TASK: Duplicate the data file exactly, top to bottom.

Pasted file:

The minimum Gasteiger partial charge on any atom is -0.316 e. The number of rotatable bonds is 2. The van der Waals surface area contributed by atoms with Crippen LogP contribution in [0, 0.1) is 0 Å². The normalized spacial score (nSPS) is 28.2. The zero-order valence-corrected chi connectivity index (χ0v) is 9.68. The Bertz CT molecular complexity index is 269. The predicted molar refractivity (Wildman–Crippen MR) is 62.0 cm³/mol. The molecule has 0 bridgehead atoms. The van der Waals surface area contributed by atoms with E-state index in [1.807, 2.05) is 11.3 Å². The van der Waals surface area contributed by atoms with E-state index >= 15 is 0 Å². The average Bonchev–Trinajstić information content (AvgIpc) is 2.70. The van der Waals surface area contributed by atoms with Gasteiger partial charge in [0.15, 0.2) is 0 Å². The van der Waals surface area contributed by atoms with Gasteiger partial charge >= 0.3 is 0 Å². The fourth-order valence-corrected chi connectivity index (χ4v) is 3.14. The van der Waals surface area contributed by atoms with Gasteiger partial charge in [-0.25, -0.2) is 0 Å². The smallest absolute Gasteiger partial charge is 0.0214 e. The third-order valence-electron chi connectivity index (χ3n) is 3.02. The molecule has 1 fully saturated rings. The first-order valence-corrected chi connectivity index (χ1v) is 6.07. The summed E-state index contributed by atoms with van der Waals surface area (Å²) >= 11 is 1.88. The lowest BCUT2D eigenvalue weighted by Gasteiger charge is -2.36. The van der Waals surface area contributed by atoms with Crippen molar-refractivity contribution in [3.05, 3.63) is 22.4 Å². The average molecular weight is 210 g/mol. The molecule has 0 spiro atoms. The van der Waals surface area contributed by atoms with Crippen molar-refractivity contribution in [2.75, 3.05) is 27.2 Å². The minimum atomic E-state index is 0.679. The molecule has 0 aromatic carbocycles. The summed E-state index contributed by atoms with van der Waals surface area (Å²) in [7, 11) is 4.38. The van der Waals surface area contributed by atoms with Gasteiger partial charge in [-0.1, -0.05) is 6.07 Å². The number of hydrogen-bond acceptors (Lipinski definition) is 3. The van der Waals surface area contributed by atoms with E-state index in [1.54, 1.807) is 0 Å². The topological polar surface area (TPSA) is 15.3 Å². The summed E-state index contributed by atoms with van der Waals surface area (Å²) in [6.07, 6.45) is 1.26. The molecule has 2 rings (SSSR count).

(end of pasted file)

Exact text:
The minimum Gasteiger partial charge on any atom is -0.316 e. The number of rotatable bonds is 2. The van der Waals surface area contributed by atoms with Crippen LogP contribution in [0, 0.1) is 0 Å². The normalized spacial score (nSPS) is 28.2. The zero-order valence-corrected chi connectivity index (χ0v) is 9.68. The Bertz CT molecular complexity index is 269. The predicted molar refractivity (Wildman–Crippen MR) is 62.0 cm³/mol. The molecule has 0 bridgehead atoms. The van der Waals surface area contributed by atoms with E-state index in [1.807, 2.05) is 11.3 Å². The van der Waals surface area contributed by atoms with E-state index >= 15 is 0 Å². The average Bonchev–Trinajstić information content (AvgIpc) is 2.70. The van der Waals surface area contributed by atoms with Gasteiger partial charge in [0.15, 0.2) is 0 Å². The van der Waals surface area contributed by atoms with Gasteiger partial charge >= 0.3 is 0 Å². The fourth-order valence-corrected chi connectivity index (χ4v) is 3.14. The van der Waals surface area contributed by atoms with Gasteiger partial charge in [-0.25, -0.2) is 0 Å². The smallest absolute Gasteiger partial charge is 0.0214 e. The third-order valence-electron chi connectivity index (χ3n) is 3.02. The molecule has 1 fully saturated rings. The first-order valence-corrected chi connectivity index (χ1v) is 6.07. The summed E-state index contributed by atoms with van der Waals surface area (Å²) >= 11 is 1.88. The lowest BCUT2D eigenvalue weighted by Gasteiger charge is -2.36. The van der Waals surface area contributed by atoms with Crippen molar-refractivity contribution in [3.05, 3.63) is 22.4 Å². The average molecular weight is 210 g/mol. The molecule has 0 spiro atoms. The van der Waals surface area contributed by atoms with Crippen molar-refractivity contribution in [2.75, 3.05) is 27.2 Å². The minimum atomic E-state index is 0.679. The molecule has 0 aromatic carbocycles. The summed E-state index contributed by atoms with van der Waals surface area (Å²) in [7, 11) is 4.38. The van der Waals surface area contributed by atoms with Gasteiger partial charge in [-0.1, -0.05) is 6.07 Å². The number of hydrogen-bond acceptors (Lipinski definition) is 3. The van der Waals surface area contributed by atoms with E-state index in [1.54, 1.807) is 0 Å². The topological polar surface area (TPSA) is 15.3 Å². The summed E-state index contributed by atoms with van der Waals surface area (Å²) in [6.07, 6.45) is 1.26. The molecule has 2 rings (SSSR count).